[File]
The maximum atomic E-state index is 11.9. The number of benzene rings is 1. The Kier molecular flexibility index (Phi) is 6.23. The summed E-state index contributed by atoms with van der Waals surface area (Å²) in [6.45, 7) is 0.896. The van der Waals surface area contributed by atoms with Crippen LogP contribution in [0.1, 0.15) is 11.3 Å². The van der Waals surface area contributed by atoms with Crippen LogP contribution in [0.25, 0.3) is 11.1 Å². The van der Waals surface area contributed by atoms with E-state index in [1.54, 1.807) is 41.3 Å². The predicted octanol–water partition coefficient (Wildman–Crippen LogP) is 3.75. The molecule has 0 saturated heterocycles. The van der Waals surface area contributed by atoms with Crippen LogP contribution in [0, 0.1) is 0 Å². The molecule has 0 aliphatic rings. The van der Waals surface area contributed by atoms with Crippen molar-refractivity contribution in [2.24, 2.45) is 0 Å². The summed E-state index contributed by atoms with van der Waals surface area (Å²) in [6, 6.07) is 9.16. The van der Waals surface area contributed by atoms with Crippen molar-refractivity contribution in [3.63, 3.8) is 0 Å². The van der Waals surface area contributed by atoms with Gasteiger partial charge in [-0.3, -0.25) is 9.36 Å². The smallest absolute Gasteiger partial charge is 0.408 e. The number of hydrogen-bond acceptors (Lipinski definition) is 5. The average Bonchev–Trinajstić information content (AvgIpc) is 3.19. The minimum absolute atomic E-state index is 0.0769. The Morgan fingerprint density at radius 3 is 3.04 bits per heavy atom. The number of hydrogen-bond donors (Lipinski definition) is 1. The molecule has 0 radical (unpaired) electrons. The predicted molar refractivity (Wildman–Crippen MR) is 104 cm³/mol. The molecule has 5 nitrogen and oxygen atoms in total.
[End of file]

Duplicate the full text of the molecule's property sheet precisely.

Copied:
The maximum atomic E-state index is 11.9. The number of benzene rings is 1. The Kier molecular flexibility index (Phi) is 6.23. The summed E-state index contributed by atoms with van der Waals surface area (Å²) in [6.45, 7) is 0.896. The van der Waals surface area contributed by atoms with Crippen LogP contribution in [0.1, 0.15) is 11.3 Å². The van der Waals surface area contributed by atoms with Crippen LogP contribution in [0.25, 0.3) is 11.1 Å². The van der Waals surface area contributed by atoms with E-state index in [1.54, 1.807) is 41.3 Å². The predicted octanol–water partition coefficient (Wildman–Crippen LogP) is 3.75. The molecule has 0 saturated heterocycles. The van der Waals surface area contributed by atoms with Crippen LogP contribution in [0, 0.1) is 0 Å². The molecule has 0 aliphatic rings. The van der Waals surface area contributed by atoms with Crippen molar-refractivity contribution in [2.24, 2.45) is 0 Å². The summed E-state index contributed by atoms with van der Waals surface area (Å²) in [6, 6.07) is 9.16. The van der Waals surface area contributed by atoms with Crippen molar-refractivity contribution in [3.63, 3.8) is 0 Å². The van der Waals surface area contributed by atoms with Gasteiger partial charge in [-0.3, -0.25) is 9.36 Å². The smallest absolute Gasteiger partial charge is 0.408 e. The number of hydrogen-bond acceptors (Lipinski definition) is 5. The average Bonchev–Trinajstić information content (AvgIpc) is 3.19. The minimum absolute atomic E-state index is 0.0769. The Morgan fingerprint density at radius 3 is 3.04 bits per heavy atom. The number of hydrogen-bond donors (Lipinski definition) is 1. The molecule has 0 radical (unpaired) electrons. The predicted molar refractivity (Wildman–Crippen MR) is 104 cm³/mol. The molecule has 5 nitrogen and oxygen atoms in total.